Creator / Barbara Stanwyck

Barbara Stanwyck (July 16th 1907 — January 20th 1990) was one of the greatest screen actresses of Hollywood's studio era. Born in Brooklyn as Ruby Stevens, Stanwyck was orphaned at the age of four when her mother died of complications from a miscarriage and her father disappeared while working at the Panama Canal. Stanwyck's sister Mildred got a Promotion to Parent at the ripe old age of nine. Mildred got a job as a dancer in a traveling theater troupe, and Ruby tagged along sometimes, thus getting a taste for show business. When she was 16 she got a job dancing in the Ziegfeld Follies. This led to parts on the stage, and starring roles on Broadway by the time she was 20. That in turn led to parts in movies in the late silent era, and by 1930, starring roles.

Stanwyck made 85 films over a 38-year motion picture career. She continued to be a leading actress for decades, at a time when fellow stars such as Greta Garbo, Marlene Dietrich, Katharine Hepburn, and Ingrid Bergman ebbed and flowed in their fortunes and star power. Her incredible range was the main reason - she could play a self-sacrificing, noble mother (Stella Dallas), or a slutty, gold-digging schemer (Baby Face), or a con artist with a heart of gold (The Lady Eve), or a murderous Femme Fatale (Double Indemnity), or a screwball comedy heroine (Ball of Fire). Directors almost unanimously praised her, whether it was Frank Capra, William A. Wellman, Preston Sturges, Samuel Fuller, Douglas Sirk and even a notoriously prickly actor-hating director like Fritz Lang called her "an angel".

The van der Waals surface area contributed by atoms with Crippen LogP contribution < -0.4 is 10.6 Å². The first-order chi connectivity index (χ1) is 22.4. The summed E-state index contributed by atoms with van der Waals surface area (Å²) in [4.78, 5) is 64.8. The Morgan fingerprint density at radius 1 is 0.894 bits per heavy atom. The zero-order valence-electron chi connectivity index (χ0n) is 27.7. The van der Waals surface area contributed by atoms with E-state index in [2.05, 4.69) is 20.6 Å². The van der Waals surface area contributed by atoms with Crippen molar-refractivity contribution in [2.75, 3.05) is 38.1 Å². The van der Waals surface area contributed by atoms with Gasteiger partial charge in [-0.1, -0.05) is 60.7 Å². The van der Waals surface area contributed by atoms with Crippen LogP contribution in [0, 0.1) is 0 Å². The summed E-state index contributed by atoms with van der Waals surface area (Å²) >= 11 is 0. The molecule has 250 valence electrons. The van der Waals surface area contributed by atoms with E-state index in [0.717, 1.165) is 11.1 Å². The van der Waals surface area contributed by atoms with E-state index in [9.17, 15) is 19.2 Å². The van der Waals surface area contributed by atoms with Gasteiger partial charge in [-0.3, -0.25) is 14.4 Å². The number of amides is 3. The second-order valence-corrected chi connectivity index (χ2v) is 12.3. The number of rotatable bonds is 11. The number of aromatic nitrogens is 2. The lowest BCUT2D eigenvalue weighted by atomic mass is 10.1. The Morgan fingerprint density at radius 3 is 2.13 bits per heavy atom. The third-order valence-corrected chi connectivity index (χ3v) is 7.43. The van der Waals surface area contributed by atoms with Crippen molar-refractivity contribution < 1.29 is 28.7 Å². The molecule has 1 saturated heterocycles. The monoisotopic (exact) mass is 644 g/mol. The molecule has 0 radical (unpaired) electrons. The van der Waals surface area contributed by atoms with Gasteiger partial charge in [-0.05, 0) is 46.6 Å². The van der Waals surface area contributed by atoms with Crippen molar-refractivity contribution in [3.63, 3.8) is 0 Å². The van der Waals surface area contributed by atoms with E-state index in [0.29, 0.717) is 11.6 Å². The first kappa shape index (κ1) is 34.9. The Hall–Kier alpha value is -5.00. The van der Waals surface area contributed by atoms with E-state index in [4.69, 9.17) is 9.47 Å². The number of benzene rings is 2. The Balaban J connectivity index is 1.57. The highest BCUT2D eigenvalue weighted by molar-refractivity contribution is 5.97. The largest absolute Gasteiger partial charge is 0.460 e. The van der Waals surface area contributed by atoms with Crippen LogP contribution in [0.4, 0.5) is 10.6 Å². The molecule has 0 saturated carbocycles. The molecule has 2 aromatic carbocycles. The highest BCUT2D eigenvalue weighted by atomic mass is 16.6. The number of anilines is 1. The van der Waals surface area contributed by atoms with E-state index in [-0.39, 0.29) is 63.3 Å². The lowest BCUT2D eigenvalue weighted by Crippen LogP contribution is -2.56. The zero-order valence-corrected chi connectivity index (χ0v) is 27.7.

Stanwyck was nominated for four Oscars but never won. As she got older she moved to television (her last film was in 1964) and won three Emmy Awards. She also received an honorary Academy Award in 1982 for her whole body of work.

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